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20 December 2019

Safeguard people with photosensitive epilepsy online, Epilepsy Society tells Government

Epilepsy Society has once again called on the Government to safeguard people with photosensitive epilepsy online, by including them in their Online Harms Bill.

Speaking on BBC Radio 4’s flagship news programme, Today, the charity’s Chief Executive Clare Pelham said that the targeting of people who are photosensitive, by sending them flashing images designed to deliberately provoke a seizure, was both common and increasing.

Listen to Clare Pelham on BBC Radio 4 Today
Go to: 1:41:00

“Scarcely a week goes by at Epilepsy Society without  us seeing one or more hate-filled messages, sent deliberately to provoke a seizure,” she said.

 "I hope you have a fit"

Aden Hallam from South Derbyshire, who has epilepsy, told listeners how he had been deliberately targeted with a Gif containing flashing imagery and the message: “I hope you have a fit, you Tory rat.”

“It was not the nicest message to receive," he said. "I was shocked and upset. I am in contact with a lot of people with epilepsy, and many of them have received similar messages.”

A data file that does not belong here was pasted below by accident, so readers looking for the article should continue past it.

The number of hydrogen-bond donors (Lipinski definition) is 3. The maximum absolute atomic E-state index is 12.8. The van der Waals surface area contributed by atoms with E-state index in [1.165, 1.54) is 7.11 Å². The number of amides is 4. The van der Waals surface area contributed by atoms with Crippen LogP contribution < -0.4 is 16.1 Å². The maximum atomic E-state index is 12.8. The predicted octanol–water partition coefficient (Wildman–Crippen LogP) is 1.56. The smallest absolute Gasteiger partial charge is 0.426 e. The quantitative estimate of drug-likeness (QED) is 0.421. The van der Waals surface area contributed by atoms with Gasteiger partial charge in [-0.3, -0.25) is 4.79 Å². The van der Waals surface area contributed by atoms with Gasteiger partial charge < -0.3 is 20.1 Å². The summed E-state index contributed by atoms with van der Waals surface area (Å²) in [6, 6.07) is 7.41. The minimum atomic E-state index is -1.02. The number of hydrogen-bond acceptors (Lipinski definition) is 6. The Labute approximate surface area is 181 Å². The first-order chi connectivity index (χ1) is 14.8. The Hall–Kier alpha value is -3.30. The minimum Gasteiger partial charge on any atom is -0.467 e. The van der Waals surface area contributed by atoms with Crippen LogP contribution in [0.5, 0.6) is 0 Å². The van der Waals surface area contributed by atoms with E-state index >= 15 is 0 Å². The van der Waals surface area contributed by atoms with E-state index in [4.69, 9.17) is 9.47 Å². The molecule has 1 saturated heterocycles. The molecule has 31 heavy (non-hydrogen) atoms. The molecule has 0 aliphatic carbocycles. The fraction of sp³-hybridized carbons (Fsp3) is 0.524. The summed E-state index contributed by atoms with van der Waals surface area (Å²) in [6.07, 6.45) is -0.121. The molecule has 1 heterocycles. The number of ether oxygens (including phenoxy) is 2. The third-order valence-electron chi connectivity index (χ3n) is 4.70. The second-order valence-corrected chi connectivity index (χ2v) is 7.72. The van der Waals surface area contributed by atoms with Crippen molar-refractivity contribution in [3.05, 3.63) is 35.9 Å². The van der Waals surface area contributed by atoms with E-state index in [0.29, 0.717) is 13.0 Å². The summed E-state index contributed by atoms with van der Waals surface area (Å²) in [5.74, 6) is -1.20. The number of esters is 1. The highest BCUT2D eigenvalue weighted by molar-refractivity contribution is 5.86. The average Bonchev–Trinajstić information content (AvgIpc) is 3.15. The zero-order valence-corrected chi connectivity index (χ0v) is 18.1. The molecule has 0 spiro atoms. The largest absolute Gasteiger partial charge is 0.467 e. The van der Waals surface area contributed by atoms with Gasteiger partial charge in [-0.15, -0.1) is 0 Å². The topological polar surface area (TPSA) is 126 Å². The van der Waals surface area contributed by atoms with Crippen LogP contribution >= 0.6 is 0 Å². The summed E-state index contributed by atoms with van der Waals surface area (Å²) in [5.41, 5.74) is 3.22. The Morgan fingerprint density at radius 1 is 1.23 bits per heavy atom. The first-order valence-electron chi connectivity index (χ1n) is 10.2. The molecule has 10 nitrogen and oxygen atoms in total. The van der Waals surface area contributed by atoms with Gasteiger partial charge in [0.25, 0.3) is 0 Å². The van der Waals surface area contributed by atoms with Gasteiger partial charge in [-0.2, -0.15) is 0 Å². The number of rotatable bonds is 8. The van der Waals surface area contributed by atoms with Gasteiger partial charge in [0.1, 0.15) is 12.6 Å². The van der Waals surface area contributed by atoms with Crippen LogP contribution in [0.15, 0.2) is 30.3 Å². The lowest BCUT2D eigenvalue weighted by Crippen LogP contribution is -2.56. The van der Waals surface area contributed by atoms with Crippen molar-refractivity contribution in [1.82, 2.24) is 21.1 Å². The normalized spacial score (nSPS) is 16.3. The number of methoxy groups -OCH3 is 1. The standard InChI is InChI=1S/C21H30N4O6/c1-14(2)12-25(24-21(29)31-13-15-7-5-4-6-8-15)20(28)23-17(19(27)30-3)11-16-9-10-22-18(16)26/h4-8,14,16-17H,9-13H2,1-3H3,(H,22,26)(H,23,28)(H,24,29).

Hate crime

Clare Pelham said that attacks such as the image sent to Aden, were “a hate crime”.

“The real problem in trying to put an end to this is that there is a certain amount of delay and uncertainty in bringing these people to book. It is the view of the Epilepsy Society that this is an assault.

“The Government could issue guidance to the Crown Prosecution Service tomorrow to say this (action) falls within the law and could be prosecuted. They could require social media companies to provide evidence to make those prosecutions successful.

Online Harms Bill

“Secondly, by including it in the Online Harms Bill that was announced by the Government in the Queen’s Speech, there would be an absolute mechanism to stop it.  By imposing a levy on social media companies, they could fund research and we could develop algorithms to prevent transmission of this material and stop it at source.”

Clare said that the charity was contacted by many people who received targeted flashing images, but though they reported them to the social media companies, they were met with a ‘a deafening silence.’

“This is why the Government needs to take action,” she continued. “If they made a very clear statement by including this in the Online Harms Bill, I think the social media companies would spring into action.”

Cyber attack in US

Last month, hackers in the US send videos and images of blinking strobe lights to Epilepsy Foundation’s Twitter followers in what has been described as ‘a terrifying cyber attack.”